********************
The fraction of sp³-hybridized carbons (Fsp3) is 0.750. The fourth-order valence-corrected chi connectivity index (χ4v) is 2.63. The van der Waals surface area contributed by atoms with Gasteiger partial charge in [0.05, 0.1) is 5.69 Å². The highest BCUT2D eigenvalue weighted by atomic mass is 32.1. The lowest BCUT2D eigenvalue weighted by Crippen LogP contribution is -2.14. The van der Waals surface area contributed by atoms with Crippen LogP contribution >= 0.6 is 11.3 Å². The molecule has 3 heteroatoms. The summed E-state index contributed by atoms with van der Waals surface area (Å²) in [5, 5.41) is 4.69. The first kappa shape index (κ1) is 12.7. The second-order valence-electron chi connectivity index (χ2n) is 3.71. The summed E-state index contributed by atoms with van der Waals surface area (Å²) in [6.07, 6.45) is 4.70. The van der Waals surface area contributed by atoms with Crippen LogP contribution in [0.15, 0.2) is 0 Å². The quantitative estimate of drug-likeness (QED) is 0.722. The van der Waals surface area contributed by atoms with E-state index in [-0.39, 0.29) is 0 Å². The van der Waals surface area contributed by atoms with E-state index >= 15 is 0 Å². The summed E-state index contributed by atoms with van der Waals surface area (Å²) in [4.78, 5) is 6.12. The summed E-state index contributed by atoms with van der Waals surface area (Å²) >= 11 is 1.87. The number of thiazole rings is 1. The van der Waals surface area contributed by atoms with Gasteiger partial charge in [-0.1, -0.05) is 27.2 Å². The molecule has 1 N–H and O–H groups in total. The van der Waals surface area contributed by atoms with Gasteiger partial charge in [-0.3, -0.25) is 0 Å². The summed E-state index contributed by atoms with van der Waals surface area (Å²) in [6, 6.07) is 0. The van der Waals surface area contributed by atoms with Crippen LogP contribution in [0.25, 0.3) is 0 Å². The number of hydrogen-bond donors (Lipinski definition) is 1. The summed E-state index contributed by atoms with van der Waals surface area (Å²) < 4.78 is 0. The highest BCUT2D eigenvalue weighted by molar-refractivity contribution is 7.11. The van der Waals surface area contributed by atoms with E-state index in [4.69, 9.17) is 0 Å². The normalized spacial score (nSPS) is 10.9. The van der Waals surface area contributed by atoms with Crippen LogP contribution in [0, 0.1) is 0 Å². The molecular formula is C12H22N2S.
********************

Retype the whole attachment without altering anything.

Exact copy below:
The fraction of sp³-hybridized carbons (Fsp3) is 0.750. The fourth-order valence-corrected chi connectivity index (χ4v) is 2.63. The van der Waals surface area contributed by atoms with Gasteiger partial charge in [0.05, 0.1) is 5.69 Å². The highest BCUT2D eigenvalue weighted by atomic mass is 32.1. The lowest BCUT2D eigenvalue weighted by Crippen LogP contribution is -2.14. The van der Waals surface area contributed by atoms with Crippen LogP contribution >= 0.6 is 11.3 Å². The molecule has 3 heteroatoms. The summed E-state index contributed by atoms with van der Waals surface area (Å²) in [5, 5.41) is 4.69. The first kappa shape index (κ1) is 12.7. The second-order valence-electron chi connectivity index (χ2n) is 3.71. The summed E-state index contributed by atoms with van der Waals surface area (Å²) in [6.07, 6.45) is 4.70. The van der Waals surface area contributed by atoms with Crippen LogP contribution in [0.15, 0.2) is 0 Å². The quantitative estimate of drug-likeness (QED) is 0.722. The van der Waals surface area contributed by atoms with E-state index in [-0.39, 0.29) is 0 Å². The van der Waals surface area contributed by atoms with E-state index >= 15 is 0 Å². The summed E-state index contributed by atoms with van der Waals surface area (Å²) in [4.78, 5) is 6.12. The summed E-state index contributed by atoms with van der Waals surface area (Å²) >= 11 is 1.87. The number of thiazole rings is 1. The van der Waals surface area contributed by atoms with Gasteiger partial charge in [-0.1, -0.05) is 27.2 Å². The molecule has 1 N–H and O–H groups in total. The van der Waals surface area contributed by atoms with Gasteiger partial charge in [-0.3, -0.25) is 0 Å². The summed E-state index contributed by atoms with van der Waals surface area (Å²) in [6, 6.07) is 0. The van der Waals surface area contributed by atoms with Crippen LogP contribution in [0.25, 0.3) is 0 Å². The number of hydrogen-bond donors (Lipinski definition) is 1. The summed E-state index contributed by atoms with van der Waals surface area (Å²) < 4.78 is 0. The highest BCUT2D eigenvalue weighted by molar-refractivity contribution is 7.11. The van der Waals surface area contributed by atoms with E-state index in [4.69, 9.17) is 0 Å². The normalized spacial score (nSPS) is 10.9. The van der Waals surface area contributed by atoms with Crippen LogP contribution in [0, 0.1) is 0 Å². The molecular formula is C12H22N2S.